PeeGee Hydrangeas – Care Of PeeGee Hydrangea Plants
By: Tonya Barnett, (Author of FRESHCUTKY)
Hydrangea bushes are an ever-popular addition to home landscapes. Their large blooms and dependability make them an ideal choice for extended flower garden displays. Though many smaller, more compact forms have been introduced, taller cultivars are still used in garden design. One hydrangea type, known as PeeGee, is especially common.
Learning more about PeeGee hydrangea care will help homeowners decide whether growing this shrub in their yard is doable.
Growing PeeGee Hydrangea
Also known as Hydrangea paniculata ‘grandiflora,’ PeeGee hydrangeas may reach upwards of 15 feet (5 m.) at maturity. These hardy plants produce a profusion of sizably white panicles each growing season, which usually begin to show a subtle pink blush tint as they age.
Their size and visual appeal makes them ideal for use as hedges and against walls or fences. Before planting and growing PeeGee hydrangeas, you should consider whether or not the proposed location will accommodate its future size.
Though the plants are adaptable to various soil types, the planting site needs to be well draining. As with most hydrangeas, PeeGee hydrangea shrubs benefit from partial shade, especially during the hottest portions of the afternoon.
Care of PeeGee Hydrangea
Most hydrangea species are relatively disease and pest free. However, frequent monitoring throughout the growing season will be required to prevent potential issues.
Irrigation may also be required in some regions which experience excessive heat to reduce wilting of plant foliage and flower blooms.
Like other hydrangea plants, pruning will be necessary to promote bloom and maintain shape. Since these plants bloom on new growth, you’ll want to prune branches at the correct time. PeeGee hydrangea tree pruning should be done in late winter or early spring before growth has resumed.
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Read more about Hydrangeas
Identifying What Type of Old Fashioned Hydrangea You're Growing
One of the most asked gardening questions is, "Why didn't my hydrangeas bloom?" The three probable reasons are:
- It was pruned at the wrong time.
- It wasn't pruned at all.
- A late frost killed the flower buds.
That's because some hydrangeas bloom on what is called "old wood", or branches that are at least a year old. Others bloom on "new wood", which is the new growth of the current season.
This is not a problem with the many new hydrangeas on the market. They take the guess work out of when or if you need to prune your hydrangea, because most bloom on both old and new wood. However many of us have older hydrangea shrubs in our yards that can cause a lot of frustration when they don't bloom. Since the blooms on an older hydrangea usually depends on when it was pruned, you will need to know what type of hydrangea it is.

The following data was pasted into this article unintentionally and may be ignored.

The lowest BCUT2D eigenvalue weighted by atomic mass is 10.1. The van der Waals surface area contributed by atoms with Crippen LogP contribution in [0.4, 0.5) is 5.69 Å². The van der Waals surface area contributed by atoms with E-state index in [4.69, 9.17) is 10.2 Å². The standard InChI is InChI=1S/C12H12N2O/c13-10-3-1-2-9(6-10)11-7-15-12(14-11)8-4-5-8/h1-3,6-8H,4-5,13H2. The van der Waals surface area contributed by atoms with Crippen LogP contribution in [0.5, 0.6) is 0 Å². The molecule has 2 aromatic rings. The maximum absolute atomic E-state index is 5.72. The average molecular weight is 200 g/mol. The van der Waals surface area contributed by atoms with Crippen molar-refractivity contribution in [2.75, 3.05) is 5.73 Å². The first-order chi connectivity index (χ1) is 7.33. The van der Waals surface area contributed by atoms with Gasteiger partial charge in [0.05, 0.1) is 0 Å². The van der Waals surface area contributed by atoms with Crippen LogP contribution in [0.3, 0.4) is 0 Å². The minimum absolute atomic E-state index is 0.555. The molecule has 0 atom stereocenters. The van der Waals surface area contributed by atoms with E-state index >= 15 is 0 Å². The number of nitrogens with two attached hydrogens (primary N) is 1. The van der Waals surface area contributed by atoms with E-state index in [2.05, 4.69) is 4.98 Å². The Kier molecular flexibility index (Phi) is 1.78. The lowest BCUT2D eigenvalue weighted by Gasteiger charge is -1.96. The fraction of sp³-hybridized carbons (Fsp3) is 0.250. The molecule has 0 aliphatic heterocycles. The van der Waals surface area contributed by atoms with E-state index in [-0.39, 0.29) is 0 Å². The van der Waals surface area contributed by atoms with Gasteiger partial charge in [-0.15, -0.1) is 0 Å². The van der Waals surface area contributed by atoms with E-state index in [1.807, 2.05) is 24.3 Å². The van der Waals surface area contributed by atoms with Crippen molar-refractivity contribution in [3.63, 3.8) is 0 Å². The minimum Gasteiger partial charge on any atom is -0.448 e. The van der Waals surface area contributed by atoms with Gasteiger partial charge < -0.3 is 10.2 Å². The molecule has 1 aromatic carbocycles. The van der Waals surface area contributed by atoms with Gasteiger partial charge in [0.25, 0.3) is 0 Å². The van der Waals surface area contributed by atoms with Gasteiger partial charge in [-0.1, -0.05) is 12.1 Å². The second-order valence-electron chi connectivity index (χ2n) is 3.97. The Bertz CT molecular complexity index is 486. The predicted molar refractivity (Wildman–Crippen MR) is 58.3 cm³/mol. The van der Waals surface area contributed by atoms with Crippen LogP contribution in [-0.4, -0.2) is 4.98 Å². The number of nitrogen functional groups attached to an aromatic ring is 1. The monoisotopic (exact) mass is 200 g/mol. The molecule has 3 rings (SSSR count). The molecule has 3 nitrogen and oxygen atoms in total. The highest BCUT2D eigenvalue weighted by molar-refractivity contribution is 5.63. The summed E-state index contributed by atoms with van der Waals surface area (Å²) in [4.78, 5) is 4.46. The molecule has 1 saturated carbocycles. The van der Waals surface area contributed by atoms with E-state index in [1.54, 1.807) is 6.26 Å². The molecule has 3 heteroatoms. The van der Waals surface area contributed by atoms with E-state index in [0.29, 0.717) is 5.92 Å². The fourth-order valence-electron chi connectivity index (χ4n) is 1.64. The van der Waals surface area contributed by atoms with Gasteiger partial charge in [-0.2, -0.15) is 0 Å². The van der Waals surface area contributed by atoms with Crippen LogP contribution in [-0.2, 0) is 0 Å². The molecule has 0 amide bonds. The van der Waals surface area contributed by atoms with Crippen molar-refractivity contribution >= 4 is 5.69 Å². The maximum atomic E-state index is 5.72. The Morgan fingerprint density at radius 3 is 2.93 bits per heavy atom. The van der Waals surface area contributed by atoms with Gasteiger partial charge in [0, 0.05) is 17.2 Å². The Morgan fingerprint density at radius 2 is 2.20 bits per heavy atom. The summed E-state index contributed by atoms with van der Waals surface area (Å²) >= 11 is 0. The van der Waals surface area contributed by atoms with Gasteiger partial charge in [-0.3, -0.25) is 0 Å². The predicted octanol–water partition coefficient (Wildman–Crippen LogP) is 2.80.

Here are ways to help you identify what type of hydrangea is growing in your yard with tips on simple maintenance and care.
Pee Gee Hydrangea
Out of the three hydrangeas that I received there is one bush that is putting on green leaves and the other two still have a little bit of green. I am watching them closely and hoping for new life.
Nice package and healthy plant!
Excellently packaged, arrived in great shape, thank you so much.
I know the delay in receiving my friend is probably not your fault at this time in our current situation. I am so grateful to receive it – thank you. It seems in great condition and I am so excited to see how it "turns out".
Thank you again
I’ve never ordered a plant through the mail. I ordered 4 hydrangeas. They came 6-7 days during the spring ( busy season) packaging was great! Plants were still damp around the roots and in great shape! Came with planting directions, Very happy!
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The Best Easy-Care Hydrangeas
Majestic oakleaf hydrangea is one of the easiest types to grow. It's also one of the showiest, thanks to its big clusters of white summertime flowers, attractive peeling bark, and textured foliage that turns brilliant shades of purple-red in fall. Oakleaf hydrangea grows about eight feet tall, making it a good choice for providing summertime privacy or as a backdrop in the shade garden. Like smooth hydrangea, it's native to North America, and it also prefers a spot in part shade or even full shade. It stands up to dry soil a bit better than most other types, but still appreciates extra water during droughts. Oakleaf hydrangea is hardy in Zones 5-9.
Favorite Oakleaf Hydrangea Varieties
- 'Alice' offers extra-large blooms and more spectacular fall color. It grows 10 feet tall.
- 'Little Honey' has golden-yellow foliage and clusters of white summertime flowers. It grows four feet tall.
- 'Snowflake' bears clusters of double white flowers. It grows eight feet tall.
Hydrangeas are very fast growers and you will typically get approximately 25 inches or more every year until has reached maturity. If you grow your plant in the form of a tree it will typically grow 3 in wide and 13 ft tall.
Be aware that growing a hydrangea paniculata will give you two feet of growth each year so you need to be careful of where you plant it taking into consideration nearby sidewalks, buildings, patios, or driveways. If your tree is left to its own devices it can grow between 10 and 20 ft high and the canopy itself can expand to the same size.